It is no coincidence that both birds and angels have wings. ~ Anonymous
A reader writes: My 15 year-old autism spectrum disorder son and his cockatiel were inseparable. Every waking and sometimes sleeping minute his bird was on him or next to him. My son stepped out side yesterday with his cockatiel on his shoulder. His bird flew to the ground just a few feet away and before my son could even take a step a hawk swooped down, grabbed his cockatiel and flew off. With my son’s ASD this bird as he put it was his motivation to get out of bed each day. We all are so devastated and concerned for him. I know this only happened yesterday and the shock and pain are fresh but what can we do to not only help him heal but all of us?
My response: I’m so sorry to learn of the traumatic loss of your son’s beloved cockatiel, and I can only imagine how painful this must be for your entire family.
I want to point you to some resources that I hope you will find helpful as you find your way through this challenging time. Bear in mind that you know your boy better than anyone, so you already have some idea of how he may respond ~ and I think the more you understand what reactions are normal in grief, the better prepared you will be in helping your son to manage his particular responses.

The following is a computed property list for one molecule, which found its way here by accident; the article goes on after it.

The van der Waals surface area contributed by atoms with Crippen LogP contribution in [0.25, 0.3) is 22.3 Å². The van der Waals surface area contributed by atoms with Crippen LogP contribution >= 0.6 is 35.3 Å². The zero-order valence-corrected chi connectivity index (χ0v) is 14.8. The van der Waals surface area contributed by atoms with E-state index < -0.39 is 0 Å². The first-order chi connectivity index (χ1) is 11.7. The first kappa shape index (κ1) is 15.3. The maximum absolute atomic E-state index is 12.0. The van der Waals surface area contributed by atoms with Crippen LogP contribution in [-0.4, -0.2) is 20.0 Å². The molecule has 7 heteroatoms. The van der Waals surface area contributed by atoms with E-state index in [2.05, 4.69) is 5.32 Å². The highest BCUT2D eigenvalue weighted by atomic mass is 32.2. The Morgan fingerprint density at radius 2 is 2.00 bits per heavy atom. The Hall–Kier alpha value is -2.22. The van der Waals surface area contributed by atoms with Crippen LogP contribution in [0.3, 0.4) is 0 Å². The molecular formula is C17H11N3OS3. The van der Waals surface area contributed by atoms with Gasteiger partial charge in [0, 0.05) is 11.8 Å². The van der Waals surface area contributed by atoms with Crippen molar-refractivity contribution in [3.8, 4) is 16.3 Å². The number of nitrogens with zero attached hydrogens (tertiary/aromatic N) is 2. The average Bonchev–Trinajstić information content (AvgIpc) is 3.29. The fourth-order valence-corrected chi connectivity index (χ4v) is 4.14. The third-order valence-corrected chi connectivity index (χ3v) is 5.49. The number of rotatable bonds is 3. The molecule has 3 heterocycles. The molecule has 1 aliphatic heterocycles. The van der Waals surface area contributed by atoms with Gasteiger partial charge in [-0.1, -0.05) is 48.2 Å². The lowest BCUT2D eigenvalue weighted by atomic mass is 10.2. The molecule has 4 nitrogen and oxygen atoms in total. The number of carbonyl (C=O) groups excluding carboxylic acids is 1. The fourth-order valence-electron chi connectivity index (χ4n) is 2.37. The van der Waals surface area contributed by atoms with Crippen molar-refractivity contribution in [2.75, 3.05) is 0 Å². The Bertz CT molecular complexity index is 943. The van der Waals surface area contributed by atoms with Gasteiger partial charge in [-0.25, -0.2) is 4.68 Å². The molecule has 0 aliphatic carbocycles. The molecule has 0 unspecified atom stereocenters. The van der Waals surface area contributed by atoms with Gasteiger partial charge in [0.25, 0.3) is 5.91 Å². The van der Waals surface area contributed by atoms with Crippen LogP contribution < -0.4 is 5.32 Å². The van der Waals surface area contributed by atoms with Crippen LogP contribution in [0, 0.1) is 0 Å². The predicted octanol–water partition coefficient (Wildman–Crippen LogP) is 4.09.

You might begin by reading a bit about grief in general, and then specifically about how grief might affect a person with autism. See, for example,
I hope these resources help, and please know that I am thinking of you and your family, wishing you comfort and peace. ♥